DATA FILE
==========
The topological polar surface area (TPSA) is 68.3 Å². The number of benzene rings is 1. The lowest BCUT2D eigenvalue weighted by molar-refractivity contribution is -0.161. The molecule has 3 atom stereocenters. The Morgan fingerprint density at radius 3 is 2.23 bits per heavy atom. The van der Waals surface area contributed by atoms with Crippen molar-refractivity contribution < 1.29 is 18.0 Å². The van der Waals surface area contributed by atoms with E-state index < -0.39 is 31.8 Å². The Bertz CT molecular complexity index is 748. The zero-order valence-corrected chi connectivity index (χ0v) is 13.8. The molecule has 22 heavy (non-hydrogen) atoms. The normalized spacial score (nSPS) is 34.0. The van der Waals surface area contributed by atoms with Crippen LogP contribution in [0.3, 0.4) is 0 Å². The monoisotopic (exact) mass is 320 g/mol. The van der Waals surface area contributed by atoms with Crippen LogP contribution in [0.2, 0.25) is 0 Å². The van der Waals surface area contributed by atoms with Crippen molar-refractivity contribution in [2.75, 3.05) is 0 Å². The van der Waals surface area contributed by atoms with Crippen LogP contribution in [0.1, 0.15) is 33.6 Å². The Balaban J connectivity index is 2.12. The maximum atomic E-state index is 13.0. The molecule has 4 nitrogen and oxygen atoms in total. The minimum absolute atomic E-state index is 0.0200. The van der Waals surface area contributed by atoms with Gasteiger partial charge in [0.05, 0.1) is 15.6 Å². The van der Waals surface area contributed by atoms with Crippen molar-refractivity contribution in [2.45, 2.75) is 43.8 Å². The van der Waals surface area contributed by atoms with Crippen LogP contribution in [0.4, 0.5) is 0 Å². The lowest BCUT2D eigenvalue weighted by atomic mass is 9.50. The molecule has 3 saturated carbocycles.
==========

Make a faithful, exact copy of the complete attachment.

The topological polar surface area (TPSA) is 68.3 Å². The number of benzene rings is 1. The lowest BCUT2D eigenvalue weighted by molar-refractivity contribution is -0.161. The molecule has 3 atom stereocenters. The Morgan fingerprint density at radius 3 is 2.23 bits per heavy atom. The van der Waals surface area contributed by atoms with Crippen molar-refractivity contribution < 1.29 is 18.0 Å². The van der Waals surface area contributed by atoms with E-state index < -0.39 is 31.8 Å². The Bertz CT molecular complexity index is 748. The zero-order valence-corrected chi connectivity index (χ0v) is 13.8. The molecule has 22 heavy (non-hydrogen) atoms. The normalized spacial score (nSPS) is 34.0. The van der Waals surface area contributed by atoms with Crippen LogP contribution in [0.3, 0.4) is 0 Å². The monoisotopic (exact) mass is 320 g/mol. The van der Waals surface area contributed by atoms with Crippen LogP contribution in [0.2, 0.25) is 0 Å². The van der Waals surface area contributed by atoms with Crippen molar-refractivity contribution in [2.75, 3.05) is 0 Å². The van der Waals surface area contributed by atoms with Crippen LogP contribution in [0.1, 0.15) is 33.6 Å². The Balaban J connectivity index is 2.12. The maximum atomic E-state index is 13.0. The molecule has 4 nitrogen and oxygen atoms in total. The minimum absolute atomic E-state index is 0.0200. The van der Waals surface area contributed by atoms with Gasteiger partial charge in [0.05, 0.1) is 15.6 Å². The van der Waals surface area contributed by atoms with Crippen molar-refractivity contribution in [2.45, 2.75) is 43.8 Å². The van der Waals surface area contributed by atoms with Crippen LogP contribution in [0.4, 0.5) is 0 Å². The lowest BCUT2D eigenvalue weighted by atomic mass is 9.50. The molecule has 3 saturated carbocycles.